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Apples to Oregon by Deborah Hopkinson

Apples to Oregon (edition 2004)

by Deborah Hopkinson, Nancy Carpenter (Illustrator)

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4935420,740 (4.34)6
Title:Apples to Oregon
Authors:Deborah Hopkinson (Author)
Other authors:Nancy Carpenter (Illustrator)
Info:Aladdin Paperbacks
Collections:Your library
Tags:Apples, Oregon, Traveling West

Work details

Apples to Oregon: Being the (Slightly) True Narrative of How a Brave Pioneer Father Brought Apples, Peaches, Pears, Plums, Grapes, and Cherries (and Children) across the Plains by Deborah Hopkinson


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» See also 6 mentions

Showing 1-5 of 54 (next | show all)
The genre of this book is historical fiction. It follows the story of how a girl and her family crossed the US with apple trees, and many other fruit trees. Her daddy was intent on making it to Oregon, no matter how foolish it seemed to bring trees across the desert. Through "Delicious'" help, the fruit trees managed to cross rivers, stay watered in the desert, and make it over big rocks, until they were finally planted in the fresh Oregon soil. This would be a good book to read with younger grades if studying pioneers and how people came from the east to the west. ( )
  athena.j | Jun 13, 2015 |
This cute book is a historical fiction that tells the tale of bringing fruit across the United States by Pioneers. It is told through the daughter of a pioneering father and will sure to bring giggles to the classroom. It is appropriate for beginning readers. ( )
  jenniferm14 | Mar 9, 2015 |
This historical fiction book starts off in Iowa with a family heading to Oregon. He does not want to leave his apples or any other fruit so he builds a box and fills it with as many trees and plants that will fit. As they venture to Oregon, they are stopped by the Platte River. The others standing on the bank doubted him and told him his trees are going to be brown before he gets there. Instead of doubting himself too, he built a raft. With the help of his children he got all the trees across. The next obstacle was a storm where the family had to work together to protect the peaches, grapes, and other goods. They continued onto a dessert where they found very little drops of water to keep the plants alive. After the trees and plants were almost drowned, pounded by hailstones, and nearly died from drought, they made it to Oregon and planted the trees. This story is for older Elementary grades.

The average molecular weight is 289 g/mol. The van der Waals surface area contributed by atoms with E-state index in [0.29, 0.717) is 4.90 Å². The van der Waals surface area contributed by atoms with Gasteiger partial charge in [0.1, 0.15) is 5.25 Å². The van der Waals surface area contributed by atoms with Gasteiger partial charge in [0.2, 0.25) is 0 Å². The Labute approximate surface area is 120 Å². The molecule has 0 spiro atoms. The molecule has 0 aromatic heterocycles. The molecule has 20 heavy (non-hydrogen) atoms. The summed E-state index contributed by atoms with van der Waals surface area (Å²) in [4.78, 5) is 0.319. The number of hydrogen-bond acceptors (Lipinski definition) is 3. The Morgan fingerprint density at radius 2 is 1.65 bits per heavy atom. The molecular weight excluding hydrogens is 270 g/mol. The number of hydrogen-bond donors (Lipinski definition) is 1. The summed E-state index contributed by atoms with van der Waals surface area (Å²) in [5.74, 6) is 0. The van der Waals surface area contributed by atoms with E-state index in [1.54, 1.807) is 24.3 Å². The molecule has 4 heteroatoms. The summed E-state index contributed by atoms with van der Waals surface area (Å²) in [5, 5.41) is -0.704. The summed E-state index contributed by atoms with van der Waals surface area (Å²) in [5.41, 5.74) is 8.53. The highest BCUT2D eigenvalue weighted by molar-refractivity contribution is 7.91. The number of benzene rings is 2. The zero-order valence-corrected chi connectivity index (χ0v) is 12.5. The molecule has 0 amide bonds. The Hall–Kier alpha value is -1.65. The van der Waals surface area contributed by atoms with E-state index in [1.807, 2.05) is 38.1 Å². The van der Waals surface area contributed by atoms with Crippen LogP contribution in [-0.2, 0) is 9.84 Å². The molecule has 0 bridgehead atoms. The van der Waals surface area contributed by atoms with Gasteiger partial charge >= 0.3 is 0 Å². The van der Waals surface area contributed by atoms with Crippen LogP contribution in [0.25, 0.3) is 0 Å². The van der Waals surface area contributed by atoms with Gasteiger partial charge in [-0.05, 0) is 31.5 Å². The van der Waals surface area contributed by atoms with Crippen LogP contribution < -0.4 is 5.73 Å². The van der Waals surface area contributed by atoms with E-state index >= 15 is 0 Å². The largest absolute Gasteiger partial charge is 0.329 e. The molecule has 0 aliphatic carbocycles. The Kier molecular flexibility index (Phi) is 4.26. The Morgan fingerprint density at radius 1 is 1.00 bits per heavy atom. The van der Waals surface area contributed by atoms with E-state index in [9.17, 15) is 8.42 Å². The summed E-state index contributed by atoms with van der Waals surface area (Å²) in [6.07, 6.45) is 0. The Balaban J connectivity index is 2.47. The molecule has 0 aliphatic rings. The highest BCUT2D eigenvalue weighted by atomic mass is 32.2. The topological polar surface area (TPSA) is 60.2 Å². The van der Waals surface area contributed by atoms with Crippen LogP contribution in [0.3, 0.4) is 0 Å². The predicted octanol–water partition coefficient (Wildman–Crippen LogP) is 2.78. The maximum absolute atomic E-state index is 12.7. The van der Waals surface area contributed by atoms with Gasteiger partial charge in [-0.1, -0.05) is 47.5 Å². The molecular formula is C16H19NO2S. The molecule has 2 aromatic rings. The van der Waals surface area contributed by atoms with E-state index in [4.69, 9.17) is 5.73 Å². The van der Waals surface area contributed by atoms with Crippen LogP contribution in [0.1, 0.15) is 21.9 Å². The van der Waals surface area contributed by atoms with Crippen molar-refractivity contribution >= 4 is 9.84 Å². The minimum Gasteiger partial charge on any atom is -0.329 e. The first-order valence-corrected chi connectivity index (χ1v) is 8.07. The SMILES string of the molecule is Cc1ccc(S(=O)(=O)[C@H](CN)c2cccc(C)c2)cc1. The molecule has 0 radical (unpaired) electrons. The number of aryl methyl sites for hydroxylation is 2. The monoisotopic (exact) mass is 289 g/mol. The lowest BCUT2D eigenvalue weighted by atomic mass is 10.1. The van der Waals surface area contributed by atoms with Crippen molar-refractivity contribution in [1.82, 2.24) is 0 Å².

dluby17 | Feb 25, 2015 |
I liked this book for a couple of reasons. First, the plot of the book was well put together. The book starts off with the main characters father building a nursery wagon. The fathers plan is to travel with the nursery wagon from Iowa to Oregon. Although the father gets made fun of, he has hope that he can get his plants to Oregon. The family goes through challenges when traveling with these plants but eventually make it to Oregon. Because of the incidents that happen through the trip there is so much suspense on whether the family will lose the plants or not.